Friday, 22 March 2013
ITC Transunion has no legal framework in Namibia
In conclusion the following can be said, consumer protection forms a cardinal part of our law. Most of the time consumers constitute the layman off the street, who is not always aware of what their rights are or what they should be. Once they enter into a credit agreement with a credit grantor it is as if they hand over all their trust and rights over to the credit grantor. For this reason it is not always possible for consumers to realize when they are being trapped into an agreement, which they might not be to their benefit.
It may happen that a consumer takes on more credit agreements than they can afford, and they end up defaulting on payment, in Namibia whenever a consumer defaults on the third to fourth time they are handed over to ITC, a credit bureau that blacklists consumers and restricts them from any other agreements or contracts. The consumer laws and legislation in Namibia is not reformed and up to standard to guarantee a consumer, that in the event of him/her defaulting on payment that proper procedure will be followed before handing them over to the ITC. Currently the legislation that governs consumer protection is the Credit Agreements Act 75 of 1980, although section 28 provides for consumers right to privacy, there is no provision that governs the procedure to be followed for instance when a consumer defaults on payment or when a credit grantor blacklists a consumer. This is in sharp contrast to the South African position, whose Consumer Protection Act59 clearly states what can be done in instances of defaulting as well as lay out the circumstances in which a consumer is blacklisted. In other words it does not rule out ITC as a whole but it provides for certain guidelines and procedures to be followed so as to not wholly infringe on the rights of the consumer and at the same time balancing the rights of the credit grantor.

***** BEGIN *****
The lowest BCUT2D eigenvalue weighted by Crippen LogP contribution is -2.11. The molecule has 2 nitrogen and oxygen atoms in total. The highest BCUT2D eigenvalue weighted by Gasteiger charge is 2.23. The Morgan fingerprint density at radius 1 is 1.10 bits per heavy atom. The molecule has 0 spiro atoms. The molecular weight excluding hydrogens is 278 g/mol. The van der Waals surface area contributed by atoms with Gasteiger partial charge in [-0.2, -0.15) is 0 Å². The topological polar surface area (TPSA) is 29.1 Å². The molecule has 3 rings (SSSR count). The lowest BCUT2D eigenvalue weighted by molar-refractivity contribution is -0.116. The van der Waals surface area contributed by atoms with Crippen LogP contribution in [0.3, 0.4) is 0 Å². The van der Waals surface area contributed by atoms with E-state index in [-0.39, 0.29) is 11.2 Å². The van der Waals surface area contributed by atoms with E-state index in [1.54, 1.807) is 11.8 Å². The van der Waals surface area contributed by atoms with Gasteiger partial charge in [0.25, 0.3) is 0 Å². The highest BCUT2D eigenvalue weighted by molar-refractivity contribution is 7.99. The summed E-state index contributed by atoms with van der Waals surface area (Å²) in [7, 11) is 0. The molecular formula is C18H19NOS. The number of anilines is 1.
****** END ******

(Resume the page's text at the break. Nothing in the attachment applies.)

I concede that currently in Namibia there is no procedure in place that regulates ITC, this makes it seem like the Transunion has no legal standing in our law. It has, however, become necessary for Namibia to reform their consumer legislation and consumer protection laws, and put in place as the South Africans procedural
guidelines to follow in instances of extreme default where blacklisting would be justified, because if we should declare ITC illegal, credit grantors would in actual fact have no remedy against a defaulting consumer, and this would render an imbalance of rights.